The Inctricacies of the Court and Lanval’s Desire to Escape

June 10, 2019 by Essay Writer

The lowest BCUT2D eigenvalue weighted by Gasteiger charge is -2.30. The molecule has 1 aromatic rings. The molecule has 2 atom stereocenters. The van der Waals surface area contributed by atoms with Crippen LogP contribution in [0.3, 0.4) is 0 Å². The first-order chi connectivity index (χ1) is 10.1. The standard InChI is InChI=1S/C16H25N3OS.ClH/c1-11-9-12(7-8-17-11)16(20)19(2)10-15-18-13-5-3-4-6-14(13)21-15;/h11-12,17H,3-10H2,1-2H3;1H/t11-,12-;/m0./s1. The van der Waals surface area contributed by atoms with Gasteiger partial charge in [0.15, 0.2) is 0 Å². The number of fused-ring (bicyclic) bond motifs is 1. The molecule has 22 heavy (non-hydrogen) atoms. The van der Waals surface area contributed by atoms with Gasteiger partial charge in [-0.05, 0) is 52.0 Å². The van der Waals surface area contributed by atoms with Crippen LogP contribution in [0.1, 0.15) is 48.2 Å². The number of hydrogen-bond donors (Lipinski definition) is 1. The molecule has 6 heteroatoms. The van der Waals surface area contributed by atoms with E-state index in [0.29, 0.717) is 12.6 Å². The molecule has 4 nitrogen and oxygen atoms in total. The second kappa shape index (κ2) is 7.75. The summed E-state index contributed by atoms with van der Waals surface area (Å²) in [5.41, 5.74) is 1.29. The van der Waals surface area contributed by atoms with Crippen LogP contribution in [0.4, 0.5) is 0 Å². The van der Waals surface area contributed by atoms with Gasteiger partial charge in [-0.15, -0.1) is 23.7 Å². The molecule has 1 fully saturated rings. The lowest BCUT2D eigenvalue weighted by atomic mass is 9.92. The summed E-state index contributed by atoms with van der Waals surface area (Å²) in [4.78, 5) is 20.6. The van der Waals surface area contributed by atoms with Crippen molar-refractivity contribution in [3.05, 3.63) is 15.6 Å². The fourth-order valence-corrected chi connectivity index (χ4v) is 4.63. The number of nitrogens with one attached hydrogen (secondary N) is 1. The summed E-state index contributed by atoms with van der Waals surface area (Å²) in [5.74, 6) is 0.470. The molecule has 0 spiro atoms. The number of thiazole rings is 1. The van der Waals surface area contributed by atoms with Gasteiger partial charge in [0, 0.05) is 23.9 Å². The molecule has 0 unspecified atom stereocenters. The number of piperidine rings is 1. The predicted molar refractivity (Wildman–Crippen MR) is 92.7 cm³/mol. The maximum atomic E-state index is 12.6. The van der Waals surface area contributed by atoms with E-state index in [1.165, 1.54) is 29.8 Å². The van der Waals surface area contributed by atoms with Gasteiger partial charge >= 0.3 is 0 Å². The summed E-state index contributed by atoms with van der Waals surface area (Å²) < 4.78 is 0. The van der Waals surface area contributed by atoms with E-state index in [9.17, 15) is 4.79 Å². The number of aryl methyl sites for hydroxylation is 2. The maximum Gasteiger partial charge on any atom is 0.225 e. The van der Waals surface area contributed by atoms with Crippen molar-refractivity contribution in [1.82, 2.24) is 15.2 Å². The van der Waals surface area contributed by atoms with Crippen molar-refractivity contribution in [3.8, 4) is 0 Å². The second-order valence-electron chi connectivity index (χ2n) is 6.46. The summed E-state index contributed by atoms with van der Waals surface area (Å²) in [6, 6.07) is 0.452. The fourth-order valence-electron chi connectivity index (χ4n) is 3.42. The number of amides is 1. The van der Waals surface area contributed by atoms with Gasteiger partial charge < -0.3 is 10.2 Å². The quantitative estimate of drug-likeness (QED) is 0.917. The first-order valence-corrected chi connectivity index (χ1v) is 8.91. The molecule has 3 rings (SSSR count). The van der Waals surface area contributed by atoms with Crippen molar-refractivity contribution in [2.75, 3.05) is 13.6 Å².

The Intricacies of the Court and Lanval’s Desire to Escape In the Anglo- Norman lay Lanval, an eloquent and intricate account of the Arthurian courts, Marie de France develops an array of issues that include the hypocrisies and virtues of the court, the desire for escape, as well sex and gender. In this essay, I will investigate these topics by comparing the Queen, the fairy Princess and Gawain as they are examples of both the contemptible and noble qualities of the court system. I will also investigate the theme of escapism and how Lanval’s status as an ‘outsider’ from the courts causes him to desire to escape his situation of courtly abjection. These investigations will further my understanding of Marie’s views of the court system. Finally, by pursuing the issues of sex and gender, this essay will explore the lay’s fascinating portrayal of the role of women as active agents in the Arthurian courts. This series of investigations will lead to the conclusion that the events and occurrences are completely the imaginings of Lanval himself. His psychological exile results from his estrangement from reality. Marie’s own escapist fantasy; however, has been effectively manipulated to make for presentable courtly entertainment. Marie de France’s portrayals of the injustices and hypocrisies of the court are tactful, ensuring that she will be able to read this lay aloud to the court. For example, Lanval’s unhappiness at the beginning of the poem, while we are informed that he does not receive his due payment from King Arthur after the battles against the Picts and the Scots, is not fully explained. Descriptions of Lanval reveal that he is obviously not on an equal level with the other knights. Marie does not explicate the reasons for these exceptional conditions, however, careful consideration reveals the corruption and irony of Arthur’s round table. While the battles against Picts and Scots are grand endeavors whereby Arthur is able to simultaneously spread Christianity and his rule, this ironic power is viewed ironically due to failures to control his won wife and to fairly reward his knights. These are contradictions in Arthur’s abilities as a leader prompt and they the reader to question the virtue of his rule, as well as the just nature of his court. It also serves to incite greater pity for Lanval. Lanval is described as an outsider. The other knights “were envious of his handsomeness,/ His strength, his courage, his largesse” (Lines 20-21). They pretend to love Lanval, but are secretly jealous of him and would not be devastated if anything bad happened to him. Lanval has no true friend or camaraderie and this isolation causes his estrangement. He is a foreigner and therefore suffers from loneliness. The narrator implores the readers to place themselves in Lanval’s situation and to take pity on his suffering. “My lords, please do not think it rare:/ A foreigner is filled with care/ And sadness in a distant land,/ Finding no help at any hand” (Lines 33-36). Through the use of sympathy, Marie criticizes the prejudice against foreigners that characterizes Arthur’s court. Lanval reacts to the ill treatment by isolating himself, “For pleasure’s sake set on his way./ Outside the town he went to ride/ Alone into the countryside” (Lines39-41). This isolation from the town symbolizes self-removal from the difficult reality, attending all psychological experiences of personal exile. The subsequent occurrences that happen to the hero, including the coming of the fairy princess, may be construed as entirely fictitious. Marie displays great tact in portraying the weighty criticisms of Arthurian corruption and courtly prejudice against foreigners. She presents them in a short span of the text– all within the first fifty lines– and without any explicit explanations, although these criticisms arguably supply the motivations for Lanval’s suffering, psychological estrangement and escapist fantasy. Marie critiques the court system in an even more obvious way through the character of Arthur’s Queen. The Queen is highly corrupt and vile, as depicted by her attempt to seduce Lanval and condemn him for treason. His refusal of her sexual offers constructs a testament to his devotion and loyalty to his fairy mistress and his king. The conversation after his refusal of the queen depicts her narcissistic temperament and her grave misuse of courtly courtesy. The Queen is short, curt and cruel when talking to Lanval, accusing him of many things including that he sleeps with boys. It causes Lanval to become furious with her, the court she controls and, finally, to speak back to her.The criticism of the Queen is incredibly blunt, unlike the criticisms of Arthur’s court. She is heavily criticized, especially when she is compared to the fairy princess. This fictitious princess, read as Lanval’s amorous fantasy, offers companionship and adoration to Lanval and starkly contrasts the political reality of the Queen. While fairy’s love is pure, secretive, rewarding and sensitive, the Queen’s physical demands are sinful. The fairy princess’ beauty exceeds all bounds and she portrays perfect manners as an exemplary figure of courtly behavior. These figures can also be seen to represent binary examples of Lanval’s most and least ideal woman. These two characters can also be compared involves their restriction by the rules of court and society. The fairy princess is not restricted by the conventionalities of female modesty and courtly protocol, as she wears a revealing dress to Lanval’s trial. She is not restricted by the rules of reality either as he is able to take off his mantle and roll it into a pillow. The Queen, on the other hand, is governed completely by the social and legal conventions of the real world. Her only means of punishing Lanval involves an organized trial. The fairy princess’ supreme freedom from reality is portrayed in her brilliant beauty and purity. In essence, it is necessary that she leave the real world because she cannot be tainted by the influences of society. The Queen, in contrast, instantiates the social corruption and hypocrisy of the court. Marie does not suggest that the court is devoid of all virtue. On the contrary, the character of Gawain serves as the ultimate example of the court as sincere and decent. His righteousness bridges the gap between Lanval’s foreignness and the hegemonic unity of the other knights. As a well-respected knight, Gawain helps them to support Lanval during his trial. His character is a valorization of the worldly court; therefore it is less controversial to a courtly audience. Gawain also serves as an outstanding example of a worldly court member, whom Marie’s audience should follow. While the interpretation that Lanval’s fairy princess is fictitious may be debatable, the psychological model of fantasy and wish fulfillment are not. His desperate need for acceptance, and the instant gratification when he meets his mistress seems too great a coincidence for one to dismiss the possibility of her being a fantasy. First, Lanval is upset that he has not been rewarded by King Arthur, the fairy princess professes her love for him and then attends to his every need: “He should get whatever he wanted-/ Money, as fast as he can spend it,/ No matter how much, she will send it” (Lines 132-134). Furthermore, since many other of Marie’s lays contain elements of “magic and mystery” (Norton Anthology, 127), it is not surprising to assume that Lanval represents a version of psychological fantasy and the interaction between the magical and real worlds. Indeed, there are some explicit identifications of the author, Marie de France, with Lanval. Marie was a foreigner from France who lived in present-day England. She experienced the loss of community and identity living in this distant land, since it is commonly believed that she was a nun, she probably had very little tolerance for the injustices of the court. In light of this historical, generic and textual evidence, I believe that the story of Lanval is a modified account of Marie’s personal fantasy of escaping the English court, skillfully manipulated it to make it suitable for the gender and political standards of society. While Marie de France probably dreamed about returning to her French homeland, her lay seem more powerful and interesting because the destination of escape is of another world, therefore one free from all courtly regulations and perfect in every imaginable way. In essence, the other world of Avalon is desirable to all, including the court to which she is reading. This would not necessarily be true had Lanval simply dreamt of going to France. The lay is also modified from Marie’s personal fantasy in that the marginalized protagonist is a man. This gender conversion is necessary for the lay to have been taken seriously in court. The worthiness and valor of his character is the result of his noble status as one of Arthur’s knights, allowing him to venture into the inner dealings of the court system. Lanval as a male gives Marie the license to comment fully on the inner political dealings of the court. Also, it would have been scandalous for a woman’s fantasies to be described in such detail during Marie’s time. A proper reading of Marie’s Lanval, as an outsider, must include investigation into the court as a virtuous system of rule. This allows us to follow the driving factors which cause Lanval to desire escapism so greatly that he develops a fantasy to deal with his suffering. France, Marie De. “Lanval.” The Norton Anthology of English Literature. New York: W W Norton & Company, 1962. 126-140. Moritz, William E. Guingamor, Guigemar, Graelentmor, Lanval and Desire: A Comparative Study of Five Breton Lays. Diss. Univ. of Southern California, 1968. Ann Arbor, Michigan: University Mircrofilms, Inc., 1968.